End meals with a sip of green tea
When bacteria latch onto the surface of teeth, they kick-start the formation of plaque -- a sticky, acid-producing mess that damages tooth enamel and ups your risk of cavities. To cut plaque build-up in half, try sipping four ounces of green tea at the end of each meal. According to University of Rochester studies, this herbal brew is packed with compounds that coat bacteria, making them so slippery that they can’t get a grip on your teeth.
Scrub ‘em with strawberries
Wish your pearly whites were...whiter? Try this: Once each week, mash a ripe strawberry and mix in enough baking soda to make a thick paste. Gently brush your teeth with this concoction for three minutes, then rinse well. “Strawberries contain malic acid -- a natural bleaching agent that’s even more powerful when it’s combined with mildly abrasive baking soda,” says Mark Breiner, DDS, author of Whole-Body Dentistry
Snack on trailmix
Eat 1/2 cup of peanuts and 1/4 cup dried cranberries daily, and you could cut your risk of tooth and gum problems by 30 percent. Peanuts are rich in oleic acid -- a healthy plant fat that tamps down damaging gum inflammation, UCLA studies showed. And cranberries? According to University of Rochester researchers, they contain chemicals that act like Teflon when they get onto your teeth, making it hard for bacteria to latch on and form plaque.
Switch to unpasteurized honey
Add one tablespoon of this sweetener to your daily coffee, toast or cereal (or nibble it straight off the spoon), and you’ll stall the growth of plaque-forming bacteria for 24 hours straight, plus kick-start healing of gum tissues that have been damaged by these troublesome bugs, said University of Illinois researchers. Their studies show that honey (as long as you pick the unpasteurized kind) is loaded with tissue-healing enzymes, plus it contains powerful natural antibiotic compounds.
Add a little dairy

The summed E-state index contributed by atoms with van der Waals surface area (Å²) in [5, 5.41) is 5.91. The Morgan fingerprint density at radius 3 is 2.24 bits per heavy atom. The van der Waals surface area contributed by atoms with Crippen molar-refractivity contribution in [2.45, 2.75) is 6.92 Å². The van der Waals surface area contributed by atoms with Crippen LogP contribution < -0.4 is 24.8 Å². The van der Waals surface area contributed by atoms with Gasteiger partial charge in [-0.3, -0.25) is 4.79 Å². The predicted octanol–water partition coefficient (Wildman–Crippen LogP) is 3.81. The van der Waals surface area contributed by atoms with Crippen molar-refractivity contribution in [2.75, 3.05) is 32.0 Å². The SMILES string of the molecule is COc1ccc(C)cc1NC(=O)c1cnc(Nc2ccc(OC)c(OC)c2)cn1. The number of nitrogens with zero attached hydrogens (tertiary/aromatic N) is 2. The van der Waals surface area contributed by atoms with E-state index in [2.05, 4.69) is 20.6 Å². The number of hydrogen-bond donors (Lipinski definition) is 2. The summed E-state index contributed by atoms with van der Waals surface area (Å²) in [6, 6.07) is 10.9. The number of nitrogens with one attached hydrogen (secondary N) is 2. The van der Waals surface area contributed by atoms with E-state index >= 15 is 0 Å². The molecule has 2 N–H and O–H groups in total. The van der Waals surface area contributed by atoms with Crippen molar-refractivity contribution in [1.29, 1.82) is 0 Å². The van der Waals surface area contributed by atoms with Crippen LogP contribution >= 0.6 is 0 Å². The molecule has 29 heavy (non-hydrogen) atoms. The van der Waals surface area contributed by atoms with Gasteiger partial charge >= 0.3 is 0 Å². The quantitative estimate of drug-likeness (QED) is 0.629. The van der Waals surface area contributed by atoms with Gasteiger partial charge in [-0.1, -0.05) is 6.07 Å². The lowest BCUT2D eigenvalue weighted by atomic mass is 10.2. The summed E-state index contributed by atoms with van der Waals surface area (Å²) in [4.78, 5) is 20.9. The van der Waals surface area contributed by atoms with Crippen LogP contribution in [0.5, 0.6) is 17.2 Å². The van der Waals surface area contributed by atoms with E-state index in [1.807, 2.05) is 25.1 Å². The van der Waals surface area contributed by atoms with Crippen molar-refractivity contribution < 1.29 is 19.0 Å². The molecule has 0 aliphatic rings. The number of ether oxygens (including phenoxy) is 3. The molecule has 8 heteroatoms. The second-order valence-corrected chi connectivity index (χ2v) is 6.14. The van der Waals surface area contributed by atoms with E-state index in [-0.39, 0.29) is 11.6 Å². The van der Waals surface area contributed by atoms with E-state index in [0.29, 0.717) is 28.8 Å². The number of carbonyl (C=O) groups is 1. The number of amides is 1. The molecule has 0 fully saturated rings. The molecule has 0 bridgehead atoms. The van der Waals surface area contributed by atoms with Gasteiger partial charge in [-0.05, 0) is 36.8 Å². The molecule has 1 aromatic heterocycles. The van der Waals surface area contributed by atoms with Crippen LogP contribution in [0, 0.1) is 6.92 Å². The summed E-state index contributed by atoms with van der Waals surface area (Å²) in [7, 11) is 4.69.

According to a Japanese research team, folks who enjoy two or three servings of cheese, milk or yogurt daily are half as likely to ever develop gum disease, which is the leading cause of tooth loss! “The calcium in dairy nourishes and strengthens your gums, just like it does your bones,” explained Jeffrey Gross, DDS, an associate clinical professor at Case Western Reserve University School of Dentistry.
Shun sports drinks
In a recent study at Carbondale’s Southern Illinois University, women were twice as likely to develop dull, yellowish teeth (and permanent tooth damage) if they drank sports or energy drinks daily. The reason: These sips contain acids that erode protective tooth enamel, the study authors say. Can’t do without your favorite drink? Sipping it through a straw can reduce the damage, since a lot of the liquid goes straight to the back of your mouth when it’s sucked that way, said Gross.
Chew on these
Carrots, apples, cucumbers, nuts and seeds...if it’s crispy or crunchy, it’ll help remove surface stains as you chew and swallow, said researchers at Case Western Reserve University. And enjoy fresh, juicy pineapple as often as possible -- according to the American Academy of Cosmetic Dentistry, pineapple’s key enzyme (bromelain) is a natural tooth whitener, plus it helps dissolve stubborn plaque.